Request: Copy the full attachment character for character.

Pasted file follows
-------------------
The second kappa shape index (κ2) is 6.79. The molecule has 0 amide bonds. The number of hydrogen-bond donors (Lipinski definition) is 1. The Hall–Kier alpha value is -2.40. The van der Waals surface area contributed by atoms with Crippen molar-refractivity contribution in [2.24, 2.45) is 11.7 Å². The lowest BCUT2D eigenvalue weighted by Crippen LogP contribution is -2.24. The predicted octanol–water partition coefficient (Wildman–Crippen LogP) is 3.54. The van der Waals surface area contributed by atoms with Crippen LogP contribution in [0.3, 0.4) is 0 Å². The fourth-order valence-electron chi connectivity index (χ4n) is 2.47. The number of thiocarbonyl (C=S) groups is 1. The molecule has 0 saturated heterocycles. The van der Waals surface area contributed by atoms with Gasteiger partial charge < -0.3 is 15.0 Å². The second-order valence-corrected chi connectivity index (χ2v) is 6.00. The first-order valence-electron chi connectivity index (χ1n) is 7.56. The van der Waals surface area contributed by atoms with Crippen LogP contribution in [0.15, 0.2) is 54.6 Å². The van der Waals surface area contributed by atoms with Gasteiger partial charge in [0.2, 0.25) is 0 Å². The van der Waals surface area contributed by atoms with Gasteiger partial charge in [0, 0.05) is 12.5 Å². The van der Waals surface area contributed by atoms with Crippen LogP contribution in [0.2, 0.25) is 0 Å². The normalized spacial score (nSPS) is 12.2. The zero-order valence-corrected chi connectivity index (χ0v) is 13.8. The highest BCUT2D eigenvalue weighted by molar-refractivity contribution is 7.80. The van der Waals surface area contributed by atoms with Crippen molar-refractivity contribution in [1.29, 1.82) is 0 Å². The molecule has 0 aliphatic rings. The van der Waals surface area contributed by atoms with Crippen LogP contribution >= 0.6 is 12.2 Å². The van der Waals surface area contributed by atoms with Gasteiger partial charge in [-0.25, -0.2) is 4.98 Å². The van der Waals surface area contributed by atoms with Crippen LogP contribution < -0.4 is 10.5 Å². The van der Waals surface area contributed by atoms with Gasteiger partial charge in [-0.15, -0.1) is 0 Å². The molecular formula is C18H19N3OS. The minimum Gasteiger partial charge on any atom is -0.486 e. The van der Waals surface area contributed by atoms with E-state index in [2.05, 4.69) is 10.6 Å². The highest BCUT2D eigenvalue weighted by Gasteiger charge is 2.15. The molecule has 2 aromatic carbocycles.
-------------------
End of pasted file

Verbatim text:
The second kappa shape index (κ2) is 6.79. The molecule has 0 amide bonds. The number of hydrogen-bond donors (Lipinski definition) is 1. The Hall–Kier alpha value is -2.40. The van der Waals surface area contributed by atoms with Crippen molar-refractivity contribution in [2.24, 2.45) is 11.7 Å². The lowest BCUT2D eigenvalue weighted by Crippen LogP contribution is -2.24. The predicted octanol–water partition coefficient (Wildman–Crippen LogP) is 3.54. The van der Waals surface area contributed by atoms with Crippen LogP contribution in [0.3, 0.4) is 0 Å². The fourth-order valence-electron chi connectivity index (χ4n) is 2.47. The number of thiocarbonyl (C=S) groups is 1. The molecule has 0 saturated heterocycles. The van der Waals surface area contributed by atoms with Gasteiger partial charge < -0.3 is 15.0 Å². The second-order valence-corrected chi connectivity index (χ2v) is 6.00. The first-order valence-electron chi connectivity index (χ1n) is 7.56. The van der Waals surface area contributed by atoms with Crippen LogP contribution in [0.15, 0.2) is 54.6 Å². The van der Waals surface area contributed by atoms with Gasteiger partial charge in [0.2, 0.25) is 0 Å². The van der Waals surface area contributed by atoms with Gasteiger partial charge in [0, 0.05) is 12.5 Å². The van der Waals surface area contributed by atoms with Crippen LogP contribution in [0.2, 0.25) is 0 Å². The normalized spacial score (nSPS) is 12.2. The zero-order valence-corrected chi connectivity index (χ0v) is 13.8. The highest BCUT2D eigenvalue weighted by molar-refractivity contribution is 7.80. The van der Waals surface area contributed by atoms with Crippen molar-refractivity contribution in [1.29, 1.82) is 0 Å². The molecule has 0 aliphatic rings. The van der Waals surface area contributed by atoms with Crippen LogP contribution >= 0.6 is 12.2 Å². The van der Waals surface area contributed by atoms with Gasteiger partial charge in [-0.25, -0.2) is 4.98 Å². The van der Waals surface area contributed by atoms with Crippen LogP contribution < -0.4 is 10.5 Å². The van der Waals surface area contributed by atoms with Gasteiger partial charge in [-0.15, -0.1) is 0 Å². The molecular formula is C18H19N3OS. The minimum Gasteiger partial charge on any atom is -0.486 e. The van der Waals surface area contributed by atoms with E-state index in [2.05, 4.69) is 10.6 Å². The highest BCUT2D eigenvalue weighted by Gasteiger charge is 2.15. The molecule has 2 aromatic carbocycles.